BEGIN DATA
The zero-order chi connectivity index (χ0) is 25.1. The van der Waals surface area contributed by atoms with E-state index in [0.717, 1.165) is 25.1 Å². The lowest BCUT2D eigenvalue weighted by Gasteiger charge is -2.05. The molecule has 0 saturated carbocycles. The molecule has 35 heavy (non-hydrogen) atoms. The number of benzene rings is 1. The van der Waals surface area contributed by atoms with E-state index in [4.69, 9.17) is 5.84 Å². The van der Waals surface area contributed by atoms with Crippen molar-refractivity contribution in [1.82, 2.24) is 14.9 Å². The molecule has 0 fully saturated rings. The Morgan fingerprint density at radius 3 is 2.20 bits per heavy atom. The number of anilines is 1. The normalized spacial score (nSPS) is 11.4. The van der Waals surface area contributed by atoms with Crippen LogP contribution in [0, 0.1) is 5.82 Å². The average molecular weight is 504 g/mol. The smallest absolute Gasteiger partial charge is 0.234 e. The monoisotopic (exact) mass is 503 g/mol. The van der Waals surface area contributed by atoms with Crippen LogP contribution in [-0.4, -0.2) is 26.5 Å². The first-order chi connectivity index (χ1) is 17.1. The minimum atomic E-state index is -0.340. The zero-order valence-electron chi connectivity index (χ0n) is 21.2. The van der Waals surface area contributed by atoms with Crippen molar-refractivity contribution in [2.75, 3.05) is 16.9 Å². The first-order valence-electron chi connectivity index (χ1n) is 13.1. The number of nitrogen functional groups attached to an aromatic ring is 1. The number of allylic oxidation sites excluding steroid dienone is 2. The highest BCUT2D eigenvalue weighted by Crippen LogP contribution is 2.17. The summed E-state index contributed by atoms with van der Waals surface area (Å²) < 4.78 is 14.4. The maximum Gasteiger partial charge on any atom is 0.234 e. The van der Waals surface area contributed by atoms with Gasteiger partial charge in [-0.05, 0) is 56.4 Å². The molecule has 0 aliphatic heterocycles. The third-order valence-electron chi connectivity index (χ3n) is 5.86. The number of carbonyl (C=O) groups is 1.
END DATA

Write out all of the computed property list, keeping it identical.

The zero-order chi connectivity index (χ0) is 25.1. The van der Waals surface area contributed by atoms with E-state index in [0.717, 1.165) is 25.1 Å². The lowest BCUT2D eigenvalue weighted by Gasteiger charge is -2.05. The molecule has 0 saturated carbocycles. The molecule has 35 heavy (non-hydrogen) atoms. The number of benzene rings is 1. The van der Waals surface area contributed by atoms with E-state index in [4.69, 9.17) is 5.84 Å². The van der Waals surface area contributed by atoms with Crippen molar-refractivity contribution in [1.82, 2.24) is 14.9 Å². The molecule has 0 fully saturated rings. The Morgan fingerprint density at radius 3 is 2.20 bits per heavy atom. The number of anilines is 1. The normalized spacial score (nSPS) is 11.4. The van der Waals surface area contributed by atoms with Crippen LogP contribution in [0, 0.1) is 5.82 Å². The average molecular weight is 504 g/mol. The smallest absolute Gasteiger partial charge is 0.234 e. The monoisotopic (exact) mass is 503 g/mol. The van der Waals surface area contributed by atoms with Crippen LogP contribution in [-0.4, -0.2) is 26.5 Å². The first-order chi connectivity index (χ1) is 17.1. The minimum atomic E-state index is -0.340. The zero-order valence-electron chi connectivity index (χ0n) is 21.2. The van der Waals surface area contributed by atoms with Crippen molar-refractivity contribution in [2.75, 3.05) is 16.9 Å². The first-order valence-electron chi connectivity index (χ1n) is 13.1. The number of nitrogen functional groups attached to an aromatic ring is 1. The number of allylic oxidation sites excluding steroid dienone is 2. The highest BCUT2D eigenvalue weighted by Crippen LogP contribution is 2.17. The summed E-state index contributed by atoms with van der Waals surface area (Å²) < 4.78 is 14.4. The maximum Gasteiger partial charge on any atom is 0.234 e. The van der Waals surface area contributed by atoms with Gasteiger partial charge in [-0.05, 0) is 56.4 Å². The molecule has 0 aliphatic heterocycles. The third-order valence-electron chi connectivity index (χ3n) is 5.86. The number of carbonyl (C=O) groups is 1.